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Lawmakers Aim to Stop COVID-19 Apartment Vacancies From Upending Rent Regulation

SHARE Lawmakers Aim to Stop COVID-19 Apartment Vacancies From Upending Rent Regulation

A bed sheet hung in Crown Heights, Brooklyn, is a sign of tough economic times during the pandemic.

Hiram Alejandro Durán/THE CITY

There’s an outside chance rising apartment vacancies due to COVID-19 could trigger an end to rent regulation in New York City — but two local lawmakers are looking to pandemic-proof tenant rights.

Twin bills were introduced in the State Senate and Assembly on Tuesday that would seek to protect regulated apartments by taking the vacancy rate out of the equation until well after the city emerges from the wide-ranging coronavirus crisis.

Rent regulation is legally underpinned by a decades-old definition of a “housing emergency” in New York, meaning less than 5% of available apartments are vacant. 

If the housing stock goes above that figure, the longstanding argument for rent regulation — which some landlords have argued violates the U.S. Constitution — could go away.

The new legislation, introduced by Manhattan Democrats Sen. Brad Hoylman and Assemblyman Harvey Epstein, would put a pause on the official count of the city’s vacancy rate  — completed by the city Department of Housing Preservation and Development and the U.S. Census Bureau — until two years after the state’s COVID-19 emergency declaration is over.

State Senator Brad Hoylman (D-Manhattan) speaks in support of a group of criminal justice reform bills during an October rally at City Hall.

Ben Fractenberg/THE CITY

“This would forestall any ending of the housing emergency and allow the market to stabilize,” Hoylman told THE CITY on Wednesday.

The official vacancy tally, known as the Housing and Vacancy Survey, found New York had a 3.63% vacancy rate as of 2017. The next survey is set to be completed next year and released in 2022.

Playing the Long Game

Epstein said the goal of the legislation is to avoid having the next count be affected by temporary changes caused by New Yorkers who decided “short-term, not to stay” in the city.

“We don’t want that to have any impact on the structure ... around affordable housing,” he said.

The legislation was introduced a day after THE CITY reported that rents are down and vacancies are up, inching toward the 5% benchmark.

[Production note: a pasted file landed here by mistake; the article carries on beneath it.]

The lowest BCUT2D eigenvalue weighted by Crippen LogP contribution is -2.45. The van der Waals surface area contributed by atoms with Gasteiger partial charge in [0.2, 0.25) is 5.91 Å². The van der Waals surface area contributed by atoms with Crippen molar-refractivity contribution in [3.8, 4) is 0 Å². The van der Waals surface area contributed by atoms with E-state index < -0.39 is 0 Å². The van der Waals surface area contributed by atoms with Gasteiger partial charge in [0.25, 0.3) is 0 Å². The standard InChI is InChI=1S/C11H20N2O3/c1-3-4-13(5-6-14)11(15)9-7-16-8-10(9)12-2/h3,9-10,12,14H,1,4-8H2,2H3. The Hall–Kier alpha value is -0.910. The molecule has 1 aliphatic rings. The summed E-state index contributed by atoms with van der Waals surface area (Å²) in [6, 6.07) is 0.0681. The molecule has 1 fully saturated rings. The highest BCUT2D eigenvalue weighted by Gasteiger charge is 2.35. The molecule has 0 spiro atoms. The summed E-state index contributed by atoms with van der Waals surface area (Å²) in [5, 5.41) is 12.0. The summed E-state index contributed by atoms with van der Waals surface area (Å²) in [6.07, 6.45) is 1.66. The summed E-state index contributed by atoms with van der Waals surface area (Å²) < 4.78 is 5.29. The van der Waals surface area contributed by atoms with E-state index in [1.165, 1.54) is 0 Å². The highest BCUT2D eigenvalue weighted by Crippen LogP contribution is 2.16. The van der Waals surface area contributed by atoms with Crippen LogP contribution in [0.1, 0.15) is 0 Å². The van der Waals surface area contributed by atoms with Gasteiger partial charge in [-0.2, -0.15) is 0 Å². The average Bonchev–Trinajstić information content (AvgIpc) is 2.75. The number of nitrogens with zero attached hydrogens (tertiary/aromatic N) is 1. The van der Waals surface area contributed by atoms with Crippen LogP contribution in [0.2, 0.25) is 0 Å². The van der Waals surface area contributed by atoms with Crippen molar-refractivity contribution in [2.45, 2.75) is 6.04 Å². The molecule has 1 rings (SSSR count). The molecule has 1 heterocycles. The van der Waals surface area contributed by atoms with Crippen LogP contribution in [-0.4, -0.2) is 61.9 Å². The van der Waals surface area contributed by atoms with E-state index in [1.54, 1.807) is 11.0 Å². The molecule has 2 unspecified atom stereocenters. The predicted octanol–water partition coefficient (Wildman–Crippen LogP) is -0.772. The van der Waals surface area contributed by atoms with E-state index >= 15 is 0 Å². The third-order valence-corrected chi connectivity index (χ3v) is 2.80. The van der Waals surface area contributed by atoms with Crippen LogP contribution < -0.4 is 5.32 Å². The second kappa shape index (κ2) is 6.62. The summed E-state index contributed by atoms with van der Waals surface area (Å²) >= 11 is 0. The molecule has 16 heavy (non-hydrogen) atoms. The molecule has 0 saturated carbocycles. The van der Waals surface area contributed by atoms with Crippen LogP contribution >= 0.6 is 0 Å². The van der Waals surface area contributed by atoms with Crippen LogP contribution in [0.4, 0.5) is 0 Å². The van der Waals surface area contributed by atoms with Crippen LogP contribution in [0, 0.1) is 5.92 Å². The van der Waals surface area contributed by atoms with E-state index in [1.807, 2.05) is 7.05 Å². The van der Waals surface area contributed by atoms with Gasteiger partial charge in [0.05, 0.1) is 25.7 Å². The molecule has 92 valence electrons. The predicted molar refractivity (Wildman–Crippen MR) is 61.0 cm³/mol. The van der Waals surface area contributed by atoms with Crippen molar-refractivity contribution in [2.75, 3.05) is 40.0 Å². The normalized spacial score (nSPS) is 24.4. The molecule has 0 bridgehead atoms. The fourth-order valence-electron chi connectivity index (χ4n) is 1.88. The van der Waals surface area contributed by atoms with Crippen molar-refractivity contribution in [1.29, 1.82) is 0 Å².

In a statement, Kimberly Winston, a spokesperson for the landlord-run groups Rent Stabilization Association of NYC and the Community Housing Improvement Program (CHIP), slammed the bills. Both groups have sued to dismantle recent rent reforms in New York.

“This shows our elected officials aren’t interested in what’s really happening in the housing market or in solving problems,” Winston said. “They want to continue the disastrous policies of the last 50 years by penalizing property owners and pandering to constituencies they’re afraid of — and that is a terrible way to govern.”

Cea Weaver, a leader with the Housing Justice For All coalition, which successfully lobbied for the rent reforms passed in Albany in 2019, said she supports efforts to make sure rent regulation is not killed by a “temporary and probably unusual increase” in the vacancy rate.

But she’s not convinced there’s much of a chance for the rate to push past 5% — and is not buying CHIP’s recent figures on vacancy rates, including a survey by the group that showed vacancy rates for rent stabilized units had risen to 4.66% as of July 1.

“It’s in their interest to create fear around rent regulation,” Weaver said.

It remains to be seen whether the legislation will make it to Gov. Andrew Cuomo’s desk. But Epstein believes there will be plenty of support in Albany for the idea.

“We just strengthened the rent laws last year,” he said. “We’re not going to just let the vacancy rate result in losing all those protections.”

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